NASA was excited about the very close pass by of near-Earth asteroid 2003 SD220 recently. The reason that NASA was so aflutter is that the asteroid made the closest pass to Earth than any asteroid has made in the last 400 years. The next time that an asteroid comes as close to the Earth will be in 2070.
While the asteroid was passing so nearby, at least on cosmic terms, NASA took the opportunity to study the object as much as possible. To that end, NASA hit the asteroid with radar to take the images seen here. What the images show is an asteroid with a length of at least 1.6 miles and the shape that is similar to a hippo wading in water.
The radar images were taken December 15-17 by coordinating observations with the NASA 230-foot antenna at the Goldstone Deep Space Communications Complex in California, the 330-foot Green Bank Telescope in West Virginia, and the 1000-foot Arecibo Observatory in Puerto Rico. The Green Bank Telescope was used as the receiver for the powerful microwave signals sent by Goldstone or Arecibo using a bistatic radar configuration.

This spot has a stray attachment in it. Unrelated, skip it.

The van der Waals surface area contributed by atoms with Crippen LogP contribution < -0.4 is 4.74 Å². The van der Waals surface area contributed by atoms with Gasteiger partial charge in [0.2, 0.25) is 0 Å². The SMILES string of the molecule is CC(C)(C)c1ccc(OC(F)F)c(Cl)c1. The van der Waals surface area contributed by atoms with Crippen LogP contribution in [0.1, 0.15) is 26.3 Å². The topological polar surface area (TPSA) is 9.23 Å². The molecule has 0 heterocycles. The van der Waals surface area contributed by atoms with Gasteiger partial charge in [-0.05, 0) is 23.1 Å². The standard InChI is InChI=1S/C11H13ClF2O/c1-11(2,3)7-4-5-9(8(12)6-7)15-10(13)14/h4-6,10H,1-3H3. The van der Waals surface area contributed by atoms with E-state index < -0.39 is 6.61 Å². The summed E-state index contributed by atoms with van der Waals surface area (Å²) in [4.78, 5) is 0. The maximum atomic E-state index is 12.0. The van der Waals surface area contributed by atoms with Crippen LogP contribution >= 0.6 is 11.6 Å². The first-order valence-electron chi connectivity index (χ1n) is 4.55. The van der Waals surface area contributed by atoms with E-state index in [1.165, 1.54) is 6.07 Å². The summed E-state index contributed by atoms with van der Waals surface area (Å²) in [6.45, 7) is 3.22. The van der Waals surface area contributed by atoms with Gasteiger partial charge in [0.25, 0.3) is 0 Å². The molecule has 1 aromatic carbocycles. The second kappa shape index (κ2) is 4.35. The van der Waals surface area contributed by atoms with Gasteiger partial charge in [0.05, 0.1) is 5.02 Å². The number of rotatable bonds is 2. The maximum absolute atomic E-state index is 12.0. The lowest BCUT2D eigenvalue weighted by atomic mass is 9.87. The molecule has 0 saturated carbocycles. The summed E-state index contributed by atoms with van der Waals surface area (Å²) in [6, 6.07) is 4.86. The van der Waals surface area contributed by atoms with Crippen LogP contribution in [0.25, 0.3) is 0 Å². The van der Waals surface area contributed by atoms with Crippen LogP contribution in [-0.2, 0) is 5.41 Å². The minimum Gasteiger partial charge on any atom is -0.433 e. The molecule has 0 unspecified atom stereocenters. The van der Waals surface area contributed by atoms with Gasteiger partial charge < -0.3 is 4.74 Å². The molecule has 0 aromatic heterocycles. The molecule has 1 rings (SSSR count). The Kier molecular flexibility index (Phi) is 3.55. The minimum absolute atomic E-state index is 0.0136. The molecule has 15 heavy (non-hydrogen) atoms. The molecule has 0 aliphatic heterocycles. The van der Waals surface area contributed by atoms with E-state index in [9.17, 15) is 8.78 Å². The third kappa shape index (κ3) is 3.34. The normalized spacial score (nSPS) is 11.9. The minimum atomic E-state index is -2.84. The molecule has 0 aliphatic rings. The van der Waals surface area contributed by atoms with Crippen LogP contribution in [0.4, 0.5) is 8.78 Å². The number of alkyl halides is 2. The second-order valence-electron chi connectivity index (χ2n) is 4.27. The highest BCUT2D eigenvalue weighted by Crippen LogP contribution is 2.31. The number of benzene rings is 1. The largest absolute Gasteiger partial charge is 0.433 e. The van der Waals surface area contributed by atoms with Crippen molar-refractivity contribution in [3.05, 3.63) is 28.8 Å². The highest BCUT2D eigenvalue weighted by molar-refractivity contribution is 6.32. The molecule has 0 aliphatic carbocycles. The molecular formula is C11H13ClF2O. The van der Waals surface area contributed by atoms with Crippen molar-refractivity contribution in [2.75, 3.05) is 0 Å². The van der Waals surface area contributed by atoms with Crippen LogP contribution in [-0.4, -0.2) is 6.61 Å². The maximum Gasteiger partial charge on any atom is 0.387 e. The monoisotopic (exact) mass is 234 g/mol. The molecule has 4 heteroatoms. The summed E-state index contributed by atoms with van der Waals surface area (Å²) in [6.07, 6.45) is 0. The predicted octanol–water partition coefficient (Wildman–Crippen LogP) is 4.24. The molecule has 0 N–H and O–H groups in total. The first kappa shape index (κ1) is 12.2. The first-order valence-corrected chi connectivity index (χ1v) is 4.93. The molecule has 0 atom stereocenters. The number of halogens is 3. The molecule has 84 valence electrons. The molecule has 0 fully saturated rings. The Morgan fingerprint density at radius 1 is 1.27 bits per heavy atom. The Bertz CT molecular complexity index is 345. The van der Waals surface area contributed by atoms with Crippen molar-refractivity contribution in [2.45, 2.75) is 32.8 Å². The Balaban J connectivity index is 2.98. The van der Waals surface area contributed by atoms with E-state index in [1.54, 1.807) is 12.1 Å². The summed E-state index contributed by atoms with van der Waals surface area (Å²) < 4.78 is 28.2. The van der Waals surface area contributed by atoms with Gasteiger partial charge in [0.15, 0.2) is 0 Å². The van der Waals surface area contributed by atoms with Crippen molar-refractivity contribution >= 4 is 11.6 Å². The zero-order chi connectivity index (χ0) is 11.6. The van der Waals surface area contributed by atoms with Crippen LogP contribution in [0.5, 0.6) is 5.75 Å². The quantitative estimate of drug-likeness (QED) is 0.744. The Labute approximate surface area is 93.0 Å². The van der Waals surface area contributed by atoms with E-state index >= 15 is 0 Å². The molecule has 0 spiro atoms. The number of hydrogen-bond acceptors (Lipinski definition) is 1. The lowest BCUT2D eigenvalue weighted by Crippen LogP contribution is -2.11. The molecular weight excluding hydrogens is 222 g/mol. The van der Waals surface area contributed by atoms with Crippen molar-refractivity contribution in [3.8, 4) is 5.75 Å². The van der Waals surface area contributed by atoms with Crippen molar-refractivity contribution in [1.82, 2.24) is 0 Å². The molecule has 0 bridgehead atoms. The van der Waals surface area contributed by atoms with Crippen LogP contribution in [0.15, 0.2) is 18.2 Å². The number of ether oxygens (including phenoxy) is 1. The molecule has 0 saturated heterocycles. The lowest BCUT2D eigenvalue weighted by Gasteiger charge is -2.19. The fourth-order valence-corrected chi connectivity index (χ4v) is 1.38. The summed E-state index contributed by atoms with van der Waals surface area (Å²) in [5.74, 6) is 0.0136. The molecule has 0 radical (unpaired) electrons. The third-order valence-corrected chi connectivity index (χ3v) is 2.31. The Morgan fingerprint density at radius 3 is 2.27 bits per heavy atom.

NASA says that the radar images achieve an “unprecedented level of detail” and are comparable to images taken by a spacecraft flyby. The images confirmed what was seen in previous light curve measurements of sunlight reflected from the asteroid. 2003 SD220 has a slow rotation period of roughly 12 days and has non-principal axis rotation, similar to a poorly thrown football.
Resolution of the images was as fine as 12-feet, 20 times higher than images taken when the asteroid approached the Earth three years ago. The detailed images help NASA to understand how these small bodies form and evolve.